CIT Group

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CIT Group
Company typeSubsidiary
Financial services
Founded1908; 116 years ago (1908) in St. Louis, Missouri
FounderHenry Ittleson
Headquarters11 West 42nd Street,
New York, New York, USA
Area served
North America
Key people
Ellen Alemany
(Chairwoman & CEO)
John Fawcett
Robert Rubino
(President of CIT Bank)
ProductsCommercial banking
Retail banking
Asset-based lending
Commercial mortgages
Factoring Locomotive leasing
ParentFirst Citizens BancShares
Two CEFX switching locomotives
Logo of CIT Bank
Logo of CIT Bank
Salmon Tower Building: CIT Group's Headquarters in New York City

CIT Group (CIT), a subsidiary of First Citizens BancShares, is an American financial services company. It provides financing, including factoring, cash management, treasury management, mortgage loans, Small Business Administration loans, leasing, and advisory services principally to individuals, middle-market companies and small businesses, primarily in North America. Under the reporting mark CEFX, it leases locomotives and railroad cars to rail transport and shipping companies in North America. It also operates a direct bank. In January 2022, CIT was acquired by First Citizens BancShares.


Founding and early history[edit]

On February 11, 1908, Henry Ittleson founded the Commercial Credit and Investment Company in St. Louis, Missouri to finance accounts receivable at small companies.[1]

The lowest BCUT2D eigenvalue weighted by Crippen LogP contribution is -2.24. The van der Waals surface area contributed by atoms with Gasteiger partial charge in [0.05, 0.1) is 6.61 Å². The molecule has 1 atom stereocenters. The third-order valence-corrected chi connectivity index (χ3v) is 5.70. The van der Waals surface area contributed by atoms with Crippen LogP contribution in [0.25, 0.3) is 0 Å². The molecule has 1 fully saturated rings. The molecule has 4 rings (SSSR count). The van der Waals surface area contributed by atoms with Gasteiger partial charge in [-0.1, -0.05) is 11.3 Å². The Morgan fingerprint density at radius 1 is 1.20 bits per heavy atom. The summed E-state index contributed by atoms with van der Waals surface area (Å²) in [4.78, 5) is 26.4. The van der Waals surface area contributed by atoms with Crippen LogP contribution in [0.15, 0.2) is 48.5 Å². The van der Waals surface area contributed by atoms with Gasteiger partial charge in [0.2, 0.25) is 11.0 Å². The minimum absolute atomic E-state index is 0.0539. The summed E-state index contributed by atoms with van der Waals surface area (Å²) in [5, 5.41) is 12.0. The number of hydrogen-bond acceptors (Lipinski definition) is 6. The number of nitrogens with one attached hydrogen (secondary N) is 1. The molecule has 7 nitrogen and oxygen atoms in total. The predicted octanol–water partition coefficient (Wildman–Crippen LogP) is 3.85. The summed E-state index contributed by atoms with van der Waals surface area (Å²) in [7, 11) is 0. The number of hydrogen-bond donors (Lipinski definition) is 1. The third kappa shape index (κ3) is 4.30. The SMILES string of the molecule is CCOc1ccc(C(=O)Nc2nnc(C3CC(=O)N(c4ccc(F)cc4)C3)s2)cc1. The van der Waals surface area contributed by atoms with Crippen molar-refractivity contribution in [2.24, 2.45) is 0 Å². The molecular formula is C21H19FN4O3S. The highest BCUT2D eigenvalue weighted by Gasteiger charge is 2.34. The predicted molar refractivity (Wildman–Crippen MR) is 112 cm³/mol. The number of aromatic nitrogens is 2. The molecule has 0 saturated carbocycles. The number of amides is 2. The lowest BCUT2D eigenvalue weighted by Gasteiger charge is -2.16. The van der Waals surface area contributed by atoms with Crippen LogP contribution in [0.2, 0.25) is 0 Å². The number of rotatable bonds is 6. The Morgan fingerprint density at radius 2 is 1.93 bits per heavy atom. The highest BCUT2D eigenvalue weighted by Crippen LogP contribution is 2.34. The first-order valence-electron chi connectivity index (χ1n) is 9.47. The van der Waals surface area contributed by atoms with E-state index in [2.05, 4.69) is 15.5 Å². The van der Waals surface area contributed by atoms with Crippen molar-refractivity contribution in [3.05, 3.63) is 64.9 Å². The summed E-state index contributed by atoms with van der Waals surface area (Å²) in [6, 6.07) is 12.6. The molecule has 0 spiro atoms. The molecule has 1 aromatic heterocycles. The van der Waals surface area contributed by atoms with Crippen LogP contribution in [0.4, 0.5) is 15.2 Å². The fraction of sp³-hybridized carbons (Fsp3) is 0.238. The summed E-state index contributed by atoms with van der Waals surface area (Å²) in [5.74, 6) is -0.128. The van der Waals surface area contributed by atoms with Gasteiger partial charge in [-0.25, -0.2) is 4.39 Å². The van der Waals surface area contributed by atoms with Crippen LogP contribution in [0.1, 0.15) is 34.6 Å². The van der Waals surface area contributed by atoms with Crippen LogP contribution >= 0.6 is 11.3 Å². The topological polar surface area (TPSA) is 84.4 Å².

In 1915, the company moved its headquarters to New York City and renamed itself Commercial Investment Trust (CIT). By that time, the company provided financing for wholesale suppliers and producers of consumer goods. The company added automobile financing to its product line in 1916 through an agreement with Studebaker, the first of its kind in the auto industry. During World War I, CIT financed the manufacture of 150 submarine chasers. It also added consumer financing of radios through an agreement with Thomas Edison, Inc. During the Roaring Twenties following the war, consumer spending rose dramatically and CIT prospered in its consumer appliance, furniture, and automobile financing groups. In 1924, CIT incorporated in Delaware and became a public company via an initial public offering on the New York Stock Exchange. CIT began offering factoring in 1928 and expanded operations into Europe in 1929.[2]

With international tensions rising prior to World War II, CIT closed its German operations in 1934. Arthur O. Dietz succeeded Ittleson as president of the company in 1939. During the war, CIT offered its 2,000 employees a month's bonus, life insurance, and a guaranteed job on return if they served in the United States Armed Forces. Between 1947 and 1950, the company's net income rose from $7.3 million to $30.8 million. Ittleson died at age 77 on October 27, 1948.[2]

1950s - 1990s[edit]